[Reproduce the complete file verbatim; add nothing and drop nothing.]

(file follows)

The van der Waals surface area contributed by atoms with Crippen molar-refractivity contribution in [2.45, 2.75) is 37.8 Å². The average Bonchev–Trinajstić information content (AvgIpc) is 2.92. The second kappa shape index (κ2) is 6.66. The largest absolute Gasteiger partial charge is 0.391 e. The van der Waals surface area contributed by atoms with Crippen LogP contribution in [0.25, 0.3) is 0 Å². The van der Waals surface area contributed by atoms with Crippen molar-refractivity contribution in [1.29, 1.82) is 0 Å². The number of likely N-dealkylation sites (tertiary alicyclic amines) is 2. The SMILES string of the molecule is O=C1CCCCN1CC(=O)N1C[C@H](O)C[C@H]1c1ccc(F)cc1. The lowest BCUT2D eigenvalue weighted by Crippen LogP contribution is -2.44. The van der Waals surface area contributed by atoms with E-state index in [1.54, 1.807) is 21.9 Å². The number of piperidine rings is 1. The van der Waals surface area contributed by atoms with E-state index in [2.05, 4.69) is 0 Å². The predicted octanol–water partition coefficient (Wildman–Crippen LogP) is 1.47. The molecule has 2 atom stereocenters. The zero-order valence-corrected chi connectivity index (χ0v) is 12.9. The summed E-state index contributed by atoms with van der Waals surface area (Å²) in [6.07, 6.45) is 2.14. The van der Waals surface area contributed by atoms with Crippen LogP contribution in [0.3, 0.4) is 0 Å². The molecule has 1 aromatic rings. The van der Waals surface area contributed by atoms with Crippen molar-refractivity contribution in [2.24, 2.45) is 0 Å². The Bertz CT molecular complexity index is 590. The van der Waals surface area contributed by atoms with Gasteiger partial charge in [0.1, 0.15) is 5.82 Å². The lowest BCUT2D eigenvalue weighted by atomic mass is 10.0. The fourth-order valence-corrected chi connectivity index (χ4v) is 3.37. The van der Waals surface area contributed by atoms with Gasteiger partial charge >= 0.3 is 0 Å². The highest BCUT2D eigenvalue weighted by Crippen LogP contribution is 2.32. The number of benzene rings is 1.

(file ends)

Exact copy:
The van der Waals surface area contributed by atoms with Crippen molar-refractivity contribution in [2.45, 2.75) is 37.8 Å². The average Bonchev–Trinajstić information content (AvgIpc) is 2.92. The second kappa shape index (κ2) is 6.66. The largest absolute Gasteiger partial charge is 0.391 e. The van der Waals surface area contributed by atoms with Crippen LogP contribution in [0.25, 0.3) is 0 Å². The van der Waals surface area contributed by atoms with Crippen molar-refractivity contribution in [1.29, 1.82) is 0 Å². The number of likely N-dealkylation sites (tertiary alicyclic amines) is 2. The SMILES string of the molecule is O=C1CCCCN1CC(=O)N1C[C@H](O)C[C@H]1c1ccc(F)cc1. The lowest BCUT2D eigenvalue weighted by Crippen LogP contribution is -2.44. The van der Waals surface area contributed by atoms with E-state index in [1.54, 1.807) is 21.9 Å². The number of piperidine rings is 1. The van der Waals surface area contributed by atoms with E-state index in [2.05, 4.69) is 0 Å². The predicted octanol–water partition coefficient (Wildman–Crippen LogP) is 1.47. The molecule has 2 atom stereocenters. The zero-order valence-corrected chi connectivity index (χ0v) is 12.9. The summed E-state index contributed by atoms with van der Waals surface area (Å²) in [6.07, 6.45) is 2.14. The van der Waals surface area contributed by atoms with Crippen LogP contribution in [0.3, 0.4) is 0 Å². The molecule has 1 aromatic rings. The van der Waals surface area contributed by atoms with Crippen molar-refractivity contribution in [2.24, 2.45) is 0 Å². The Bertz CT molecular complexity index is 590. The van der Waals surface area contributed by atoms with Gasteiger partial charge in [0.1, 0.15) is 5.82 Å². The lowest BCUT2D eigenvalue weighted by atomic mass is 10.0. The fourth-order valence-corrected chi connectivity index (χ4v) is 3.37. The van der Waals surface area contributed by atoms with Gasteiger partial charge >= 0.3 is 0 Å². The highest BCUT2D eigenvalue weighted by Crippen LogP contribution is 2.32. The number of benzene rings is 1.